The next improvement came in 1898, when John S. Thurman of St. Louis, Missouri, submitted a patent (US No. 634,042) for a "pneumatic carpet renovator". This was a gasoline powered cleaner although the dust was blown into a receptacle rather than being sucked in, as in the machine now used.[5] In a newspaper advertisement from the St. Louis Dispatch, Thurman offered his invention of the horse-drawn (which went door to door) motorized cleaning system in St. Louis. He offered cleaning services at $4 per visit. By 1906, Thurman was offering built-in central cleaning systems that used compressed air, yet featured no dust collection. In later patent litigation, Judge Augustus Hand ruled that Thurman "does not appear to have attempted to design a vacuum cleaner, or to have understood the process of vacuum cleaning".[6]

Vacuum cleaner

 vacuum cleaner

"Dedusting pump", circa 1906.

The motorized vacuum cleaner was invented by Hubert Cecil Booth of England in 1901.[5] As Booth recalled decades later, that year he attended "a demonstration of an American machine by its inventor" at the Empire Music Hall in London. The inventor is not named, but Booth's description of the machine conforms fairly closely to Thurman's design, as modified in later patents. Booth watched a demonstration of the device, which blew dust off the chairs, and thought that "...if the system could be reversed, and a filter inserted between the suction apparatus and the outside air, whereby the dust would be retained in a receptacle, the real solution of the hygienic removal of dust would be obtained."[7] He tested the idea by laying a handkerchief on the seat of a restaurant chair, putting his mouth to the handkerchief, and then trying to suck up as much dust as he could onto the handkerchief. Upon seeing the dust and dirt collected on the underside of the handkerchief, he realized the idea could work.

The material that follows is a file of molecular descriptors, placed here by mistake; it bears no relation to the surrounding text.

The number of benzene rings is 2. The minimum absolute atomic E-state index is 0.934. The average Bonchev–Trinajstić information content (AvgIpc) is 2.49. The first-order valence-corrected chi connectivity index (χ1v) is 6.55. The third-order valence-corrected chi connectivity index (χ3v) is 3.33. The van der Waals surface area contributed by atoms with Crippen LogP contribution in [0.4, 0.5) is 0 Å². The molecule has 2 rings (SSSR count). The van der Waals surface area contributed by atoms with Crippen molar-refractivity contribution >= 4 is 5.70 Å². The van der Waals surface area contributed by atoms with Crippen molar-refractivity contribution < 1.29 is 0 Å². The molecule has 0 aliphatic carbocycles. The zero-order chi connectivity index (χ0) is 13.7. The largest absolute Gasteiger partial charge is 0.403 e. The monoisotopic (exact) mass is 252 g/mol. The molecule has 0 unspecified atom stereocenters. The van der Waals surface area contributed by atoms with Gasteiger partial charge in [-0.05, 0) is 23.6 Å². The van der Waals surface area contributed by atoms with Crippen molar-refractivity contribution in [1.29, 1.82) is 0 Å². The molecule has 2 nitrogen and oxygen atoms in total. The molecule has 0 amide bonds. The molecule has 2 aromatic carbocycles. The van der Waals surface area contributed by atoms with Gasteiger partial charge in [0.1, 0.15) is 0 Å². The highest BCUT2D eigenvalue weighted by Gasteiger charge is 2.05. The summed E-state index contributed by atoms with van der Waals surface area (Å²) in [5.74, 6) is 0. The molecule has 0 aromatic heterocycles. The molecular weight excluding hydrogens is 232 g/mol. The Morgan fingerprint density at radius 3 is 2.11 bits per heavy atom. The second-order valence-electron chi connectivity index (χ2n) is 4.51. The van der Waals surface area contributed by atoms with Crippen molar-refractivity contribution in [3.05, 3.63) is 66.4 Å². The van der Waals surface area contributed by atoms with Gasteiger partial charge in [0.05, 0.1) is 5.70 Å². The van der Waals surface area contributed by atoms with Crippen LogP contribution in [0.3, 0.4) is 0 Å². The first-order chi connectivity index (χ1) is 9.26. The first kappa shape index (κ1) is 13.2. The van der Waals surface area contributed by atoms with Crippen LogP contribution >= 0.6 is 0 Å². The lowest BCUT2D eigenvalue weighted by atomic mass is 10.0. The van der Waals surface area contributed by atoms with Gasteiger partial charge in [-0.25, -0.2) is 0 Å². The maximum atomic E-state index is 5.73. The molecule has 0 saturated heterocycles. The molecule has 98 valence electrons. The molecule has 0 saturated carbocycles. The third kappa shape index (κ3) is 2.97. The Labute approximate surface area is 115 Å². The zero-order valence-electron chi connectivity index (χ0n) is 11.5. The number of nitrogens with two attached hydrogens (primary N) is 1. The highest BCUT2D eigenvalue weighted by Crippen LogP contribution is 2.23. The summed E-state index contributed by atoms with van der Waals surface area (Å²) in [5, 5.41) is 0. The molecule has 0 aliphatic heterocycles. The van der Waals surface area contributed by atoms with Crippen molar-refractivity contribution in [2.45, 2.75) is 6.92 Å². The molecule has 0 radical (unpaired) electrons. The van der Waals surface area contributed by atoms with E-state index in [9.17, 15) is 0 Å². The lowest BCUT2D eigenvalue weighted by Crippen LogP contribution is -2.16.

Booth created a large device,[8] driven by an internal combustion engine. Nicknamed the "Puffing Billy",[9] Booth's first petrol-powered, horse-drawn vacuum cleaner relied upon air drawn by a piston pump through a cloth filter. It did not contain any brushes; all the cleaning was done by suction through long tubes with nozzles on the ends. Although the machine was too bulky to be brought into the building, its principles of operation were essentially the same as the vacuum cleaners of today. He followed this up with an electric-powered model, but both designs were extremely bulky, and had to be transported by horse and carriage. The term "vacuum cleaner" was first used by the company set up to market Booth's invention, in its first issued prospectus of 1901.[7]

Booth initially did not attempt to sell his machine, but rather sold cleaning services. The vans of the British Vacuum Cleaner Company (BVCC) were bright red; uniformed operators would haul hose off the van and route it through the windows of a building to reach all the rooms inside. Booth was harassed by complaints about the noise of his vacuum machines and was even fined for frightening horses.[citation needed] Gaining the royal seal of approval, Booth's motorized vacuum cleaner was used to clean the carpets of Westminster Abbey prior to Edward VII's coronation in 1901.[10] The device was used by the Royal Navy to improve the level of sanitation in the naval barracks. It was also used in businesses such as theatres and shops, although the device was too large to be feasibly used as a domestic appliance.[11]

Booth received his first patents on 18 February and 30 August 1901.[5][12] Booth started the BVCC and refined his invention over the next several decades. Though his "Goblin" model lost out to competition from Hoover in the household vacuum market, his company successfully turned its focus to the industrial market, building ever-larger models for factories and warehouses. Booth's company, now BVC, lives on today as a unit of pneumatic tube system maker Quirepace Ltd.[13]

The American industry was established by the New Jersey inventor David T. Kenney between 1903 and 1913. Membership in the Vacuum Cleaner Manufacturers' Association, formed in 1919, was limited to licensees under his patents.